One of the great mysteries of the whole easing era — the past five years of unprecedented intervention and activism orchestrated by Fed Chairman Ben Bernanke — is that it hasn't led to rampant inflation...at least not yet.
While economists routinely strip out food and fuel when they look at pricing data to derive what they call a "core" figure, even the all-in figure has been eerily benign lately. The March consumer price index, or CPI, just released this morning, showed a 0.2% drop. But within the data, food prices remained flat, while the prior report showed a 1.6% increase in the food index over the past 12 months.
This "paltry" increase in food prices got Nick Colas, chief market strategist at ConvergEx Group, thinking. What if the items in the government's basket were different than what real consumers actually buy?
As Colas explains in the attached video, so-called "shopping cart inflation" is anything but benign.
"The things that people most commonly shop for are increasing in price much more quickly than that CPI basket inflation number we're used to seeing," says Colas, singling out the spike in staples such as lettuce (+24%) and apples (+11%) in a recent note to clients.
Part of the problem, he says, is due to the drought last summer. While that might seem like old news at this point, Colas says it will "have a very long shadow" on food prices this year, as the ripple effect from costlier corn and grains makes its way through animal feed and on to meat prices.
All in, Colas sees the food component rising 3% to 4% this year, but warns that what people eat will have a big impact on how much they spend.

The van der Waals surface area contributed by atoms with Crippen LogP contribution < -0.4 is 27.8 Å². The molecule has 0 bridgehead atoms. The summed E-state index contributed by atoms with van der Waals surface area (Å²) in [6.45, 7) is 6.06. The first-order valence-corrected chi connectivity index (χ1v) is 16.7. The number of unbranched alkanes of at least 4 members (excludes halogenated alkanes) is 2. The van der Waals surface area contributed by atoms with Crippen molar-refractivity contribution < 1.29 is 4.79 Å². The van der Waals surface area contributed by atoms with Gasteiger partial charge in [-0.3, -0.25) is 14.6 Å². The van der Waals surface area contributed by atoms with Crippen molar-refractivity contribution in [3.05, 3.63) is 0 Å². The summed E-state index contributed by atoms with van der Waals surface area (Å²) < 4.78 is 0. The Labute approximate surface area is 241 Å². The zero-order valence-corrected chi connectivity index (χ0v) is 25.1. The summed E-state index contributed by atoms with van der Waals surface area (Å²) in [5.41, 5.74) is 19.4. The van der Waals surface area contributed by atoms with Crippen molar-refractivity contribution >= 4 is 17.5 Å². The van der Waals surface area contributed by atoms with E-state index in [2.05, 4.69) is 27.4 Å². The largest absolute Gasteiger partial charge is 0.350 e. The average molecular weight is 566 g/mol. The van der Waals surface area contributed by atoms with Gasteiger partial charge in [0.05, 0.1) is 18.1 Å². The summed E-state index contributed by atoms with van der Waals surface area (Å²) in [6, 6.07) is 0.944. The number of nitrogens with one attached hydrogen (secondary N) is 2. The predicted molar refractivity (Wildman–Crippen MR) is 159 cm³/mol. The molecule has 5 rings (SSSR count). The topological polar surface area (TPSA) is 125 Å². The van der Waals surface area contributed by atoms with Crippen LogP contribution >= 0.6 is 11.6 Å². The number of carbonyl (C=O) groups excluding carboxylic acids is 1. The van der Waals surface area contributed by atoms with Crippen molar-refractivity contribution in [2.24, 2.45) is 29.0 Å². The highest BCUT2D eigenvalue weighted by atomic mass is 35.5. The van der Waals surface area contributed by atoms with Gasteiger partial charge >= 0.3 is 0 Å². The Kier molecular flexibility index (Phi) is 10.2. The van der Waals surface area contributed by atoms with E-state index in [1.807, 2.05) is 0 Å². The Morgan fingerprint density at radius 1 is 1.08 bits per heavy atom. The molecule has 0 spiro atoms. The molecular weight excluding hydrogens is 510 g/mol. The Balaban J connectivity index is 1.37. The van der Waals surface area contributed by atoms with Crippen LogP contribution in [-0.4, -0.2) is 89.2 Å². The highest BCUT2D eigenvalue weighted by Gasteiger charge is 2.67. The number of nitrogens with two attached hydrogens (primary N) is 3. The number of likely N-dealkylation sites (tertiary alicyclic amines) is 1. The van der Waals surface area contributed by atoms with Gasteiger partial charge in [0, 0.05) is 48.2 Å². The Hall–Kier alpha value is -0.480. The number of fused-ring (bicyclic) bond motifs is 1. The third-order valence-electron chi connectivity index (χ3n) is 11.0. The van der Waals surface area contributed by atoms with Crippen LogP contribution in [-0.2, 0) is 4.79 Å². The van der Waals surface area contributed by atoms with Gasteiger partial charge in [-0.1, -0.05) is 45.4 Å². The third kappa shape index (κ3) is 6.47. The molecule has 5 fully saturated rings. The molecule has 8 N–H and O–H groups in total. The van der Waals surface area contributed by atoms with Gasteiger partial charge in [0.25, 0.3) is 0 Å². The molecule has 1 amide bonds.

"Our heavily shopped basket is rising much more quickly than the baseline numbers [used by the government]," he says. The point is that "inflation is ultimately a reflection of your personal situation; people are going to have very wide perceptions of what their inflationary situation is."
That's important because when it comes to inflation monitoring by the Fed, perception is as important as reality.
"Central bankers really focus on inflationary expectations," he says, noting the importance that these beliefs have on individual buying decisions, even though the ''official data" tells a different story.
"I think the Fed has to be very careful here, because something prosaic like food prices can alter expectations dramatically," Colas says.
And lest we forget, inflation and unemployment are the two benchmarks in the Fed's cross hairs right now when it comes to measuring the need and efficacy of their ongoing bond purchase program, aka QE or quantitative easing.
So from that perspective, lettuce might be worth a closer look.